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  1. Startup ecosystem in Kerala loses sheen, but hope floats; here’s why

Startup ecosystem in Kerala loses sheen, but hope floats; here’s why

Dearth of local investor support one of the resounding concerns voiced by the emerging entrepreneur community

By: | Updated: June 27, 2016 7:24 AM
Kerala was the first off the starting block in India to start an IT park in Thiruvananthapuram way back in 1990. Kerala was the first off the starting block in India to start an IT park in Thiruvananthapuram way back in 1990.

Kerala was the first off the starting block in India to start an IT park in Thiruvananthapuram way back in 1990. But, the state failed to capitalise on the early start as cities like Bengaluru and Hyderabad soon overtook it in terms of IT exports and employment. Four years after Kerala started its incubator Startup Village (SV) in 2012 to promote IT startups, things have definitely taken a positive spin. While the state’s proactive role in promoting startups with innovative ideas like Student

Entrepreneurship Policy (SEP) has managed to build a momentum for an entrepreneurial culture in the state, the real challenge is to sustain this momentum, scale-up and become financially self-sustaining.

An investment outlook by the NewsCorp Circle, India’s leading publisher of startup and private equity news,

reports that majority of the startups in Kerala still continue being at the seed or pre-seed funding stage. “Their ability to secure investments to scale up is limited by the selective understanding of valuations, pitching methods and investment trends from the perspective of venture capitalists,” it said.

The report adds that startups in Kerala have garnered 28 early stage funding deals amounting to $18.5 million since 2011. Historically 2013 was the best year from a funding perspective, after which the two years that followed have been muted.

M Sivasankar, principal secretary, chairman (EC) of Kerala Sate IT Mission said at the Techcircle Start-up 2016 that the state has perhaps lost about 3,000 potential startup ideas because there was no system in place to identify them. A severe dearth of local investor support was one of the resounding concerns voiced by the emerging entrepreneur community.

“It is true that there are no big funding players in the state, but that should not be a constraint as you can reach them effortlessly if you have a good product or service. I am optimistic that as we mature and gain traction we could see several startups in Kerala achieve Series A funding,” Sindhu Joseph, co-founder and CEO of CongniCor Technologies told FE.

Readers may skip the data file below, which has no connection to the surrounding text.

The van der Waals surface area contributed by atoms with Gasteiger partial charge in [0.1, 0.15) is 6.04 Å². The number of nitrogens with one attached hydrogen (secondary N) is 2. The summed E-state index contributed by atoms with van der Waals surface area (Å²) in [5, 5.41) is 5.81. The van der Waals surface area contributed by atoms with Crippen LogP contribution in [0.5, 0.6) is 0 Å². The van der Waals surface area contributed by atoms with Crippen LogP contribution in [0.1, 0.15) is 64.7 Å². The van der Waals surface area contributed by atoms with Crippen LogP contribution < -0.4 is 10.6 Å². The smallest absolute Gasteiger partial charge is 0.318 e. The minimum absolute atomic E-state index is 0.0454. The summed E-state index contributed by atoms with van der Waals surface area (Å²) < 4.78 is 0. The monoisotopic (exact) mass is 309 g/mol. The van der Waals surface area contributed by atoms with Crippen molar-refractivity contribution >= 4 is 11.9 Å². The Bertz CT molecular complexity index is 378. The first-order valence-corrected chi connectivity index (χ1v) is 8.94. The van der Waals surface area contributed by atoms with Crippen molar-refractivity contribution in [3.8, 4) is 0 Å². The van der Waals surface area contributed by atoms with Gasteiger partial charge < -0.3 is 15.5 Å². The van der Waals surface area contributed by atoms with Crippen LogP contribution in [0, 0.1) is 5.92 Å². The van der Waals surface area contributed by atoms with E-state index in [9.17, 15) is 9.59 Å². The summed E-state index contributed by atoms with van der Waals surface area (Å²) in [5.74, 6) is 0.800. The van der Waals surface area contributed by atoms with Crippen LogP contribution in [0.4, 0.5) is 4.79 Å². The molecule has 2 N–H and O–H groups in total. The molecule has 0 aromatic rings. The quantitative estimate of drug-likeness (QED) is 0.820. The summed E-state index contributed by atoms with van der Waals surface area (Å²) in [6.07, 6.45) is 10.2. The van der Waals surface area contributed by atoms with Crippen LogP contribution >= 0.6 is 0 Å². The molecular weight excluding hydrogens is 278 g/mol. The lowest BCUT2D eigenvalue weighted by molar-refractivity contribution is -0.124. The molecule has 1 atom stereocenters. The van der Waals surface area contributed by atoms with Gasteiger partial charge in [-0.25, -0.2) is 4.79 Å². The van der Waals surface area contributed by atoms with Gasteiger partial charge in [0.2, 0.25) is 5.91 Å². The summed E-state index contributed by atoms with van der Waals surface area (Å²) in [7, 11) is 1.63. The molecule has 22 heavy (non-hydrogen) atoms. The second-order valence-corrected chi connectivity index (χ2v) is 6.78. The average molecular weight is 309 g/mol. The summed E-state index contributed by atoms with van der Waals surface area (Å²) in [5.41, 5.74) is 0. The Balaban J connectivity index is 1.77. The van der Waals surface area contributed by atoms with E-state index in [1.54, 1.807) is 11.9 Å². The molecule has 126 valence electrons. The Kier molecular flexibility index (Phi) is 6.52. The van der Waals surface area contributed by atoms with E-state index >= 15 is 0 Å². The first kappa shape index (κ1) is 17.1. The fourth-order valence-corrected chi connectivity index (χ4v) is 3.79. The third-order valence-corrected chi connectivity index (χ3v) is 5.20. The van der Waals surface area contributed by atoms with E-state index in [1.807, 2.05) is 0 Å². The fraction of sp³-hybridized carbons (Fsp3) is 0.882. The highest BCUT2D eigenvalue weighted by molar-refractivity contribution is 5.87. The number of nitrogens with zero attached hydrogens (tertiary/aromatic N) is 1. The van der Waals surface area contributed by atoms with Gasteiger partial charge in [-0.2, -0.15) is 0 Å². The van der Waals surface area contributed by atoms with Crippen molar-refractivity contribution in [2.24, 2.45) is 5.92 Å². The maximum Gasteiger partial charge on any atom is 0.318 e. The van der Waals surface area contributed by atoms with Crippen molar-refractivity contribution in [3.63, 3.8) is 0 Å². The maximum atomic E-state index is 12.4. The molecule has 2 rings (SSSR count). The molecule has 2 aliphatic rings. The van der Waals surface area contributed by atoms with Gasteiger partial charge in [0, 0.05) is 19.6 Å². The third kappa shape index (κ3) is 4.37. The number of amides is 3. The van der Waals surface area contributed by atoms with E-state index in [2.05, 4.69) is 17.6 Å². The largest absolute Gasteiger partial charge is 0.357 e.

She feels that the most of the startups in Kerala are focusing on business innovation and not product innovation. “This is partly due to the fact we have a huge service industry culture in the country. We need a lot of innovative products for our domestic market and lots of youngsters are eager to work on products. They do sincerely believe in product startups and are willing to come to Kerala to work in product startups. In a short span of time we would be able to see product companies in Kerala,” she added.

Sindhu’s Cognicor has its offices in Spain, India and USA and she believes that the technical skills and dedication of the workforce is better than Europe. Attitude of the youngsters to put in extra hours and effort is unmatchable and not found elsewhere, Sindhu said.

Anas Rahman Junaid, managing director and chief researcher, Hurun Report India said that the primary issue with investments in Kerala is that investors are stuck with the notion of generating y-o-y cash returns.

“I also believe that some of startups are trying their best to ‘disrupt’ the market. By way of disruption most of them fall into a trap of mimicking foreign startup success stories and eventually face the original ‘role model’ that’s they attempted at aping. Flipkart, Zomato debacle is a good example. There is a lot of money to be made in any opportunity that taps into immature sectors in India such as capital markets, education and so on,” he added.

Jayasankar Prasad, CEO of Kerala Startup Mission advised startups to work on sellable and scalable models so that they can graduate out of incubators faster. “Entrepreneurs should have a plan to face the real world, should not expect all the help and support to come to them,” he said.

Sivasankar said that the state has been aggressively working on creating a healthy startup ecosystem to attract the abundance of talents in the state. “The majority of families in Kerala are well settled in terms of social security. Therefore, the time is right as most parents today are well positioned and willing to allow their kids to take entrepreneurial risks. The ecosystem is in place. The focus should now be on being competitive,” he said.

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